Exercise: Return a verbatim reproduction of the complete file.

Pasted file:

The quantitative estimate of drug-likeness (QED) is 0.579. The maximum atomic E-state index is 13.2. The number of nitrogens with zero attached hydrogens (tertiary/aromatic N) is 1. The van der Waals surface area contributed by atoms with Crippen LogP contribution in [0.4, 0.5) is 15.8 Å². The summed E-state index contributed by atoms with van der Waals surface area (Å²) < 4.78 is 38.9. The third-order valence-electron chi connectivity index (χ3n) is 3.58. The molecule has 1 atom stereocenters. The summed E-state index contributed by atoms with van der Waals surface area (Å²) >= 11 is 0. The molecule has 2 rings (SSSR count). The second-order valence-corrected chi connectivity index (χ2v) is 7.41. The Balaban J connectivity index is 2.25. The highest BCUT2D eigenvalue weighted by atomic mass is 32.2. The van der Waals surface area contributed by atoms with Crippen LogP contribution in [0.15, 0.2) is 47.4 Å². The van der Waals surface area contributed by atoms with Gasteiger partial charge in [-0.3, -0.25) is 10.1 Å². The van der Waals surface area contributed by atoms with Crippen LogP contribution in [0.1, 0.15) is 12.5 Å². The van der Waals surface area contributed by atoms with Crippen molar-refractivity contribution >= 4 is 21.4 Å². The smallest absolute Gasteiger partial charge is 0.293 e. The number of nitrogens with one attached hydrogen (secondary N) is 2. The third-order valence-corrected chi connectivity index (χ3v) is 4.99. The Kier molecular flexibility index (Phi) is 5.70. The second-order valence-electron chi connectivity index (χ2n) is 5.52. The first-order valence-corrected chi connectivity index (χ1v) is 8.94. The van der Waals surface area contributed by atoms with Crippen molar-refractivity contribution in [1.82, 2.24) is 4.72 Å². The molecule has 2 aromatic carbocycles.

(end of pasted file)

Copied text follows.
The quantitative estimate of drug-likeness (QED) is 0.579. The maximum atomic E-state index is 13.2. The number of nitrogens with zero attached hydrogens (tertiary/aromatic N) is 1. The van der Waals surface area contributed by atoms with Crippen LogP contribution in [0.4, 0.5) is 15.8 Å². The summed E-state index contributed by atoms with van der Waals surface area (Å²) < 4.78 is 38.9. The third-order valence-electron chi connectivity index (χ3n) is 3.58. The molecule has 1 atom stereocenters. The summed E-state index contributed by atoms with van der Waals surface area (Å²) >= 11 is 0. The molecule has 2 rings (SSSR count). The second-order valence-corrected chi connectivity index (χ2v) is 7.41. The Balaban J connectivity index is 2.25. The highest BCUT2D eigenvalue weighted by atomic mass is 32.2. The van der Waals surface area contributed by atoms with Crippen LogP contribution in [0.15, 0.2) is 47.4 Å². The van der Waals surface area contributed by atoms with Gasteiger partial charge in [-0.3, -0.25) is 10.1 Å². The van der Waals surface area contributed by atoms with Crippen LogP contribution in [0.1, 0.15) is 12.5 Å². The van der Waals surface area contributed by atoms with Crippen molar-refractivity contribution >= 4 is 21.4 Å². The smallest absolute Gasteiger partial charge is 0.293 e. The number of nitrogens with one attached hydrogen (secondary N) is 2. The third-order valence-corrected chi connectivity index (χ3v) is 4.99. The Kier molecular flexibility index (Phi) is 5.70. The second-order valence-electron chi connectivity index (χ2n) is 5.52. The first-order valence-corrected chi connectivity index (χ1v) is 8.94. The van der Waals surface area contributed by atoms with Crippen molar-refractivity contribution in [1.82, 2.24) is 4.72 Å². The molecule has 2 aromatic carbocycles.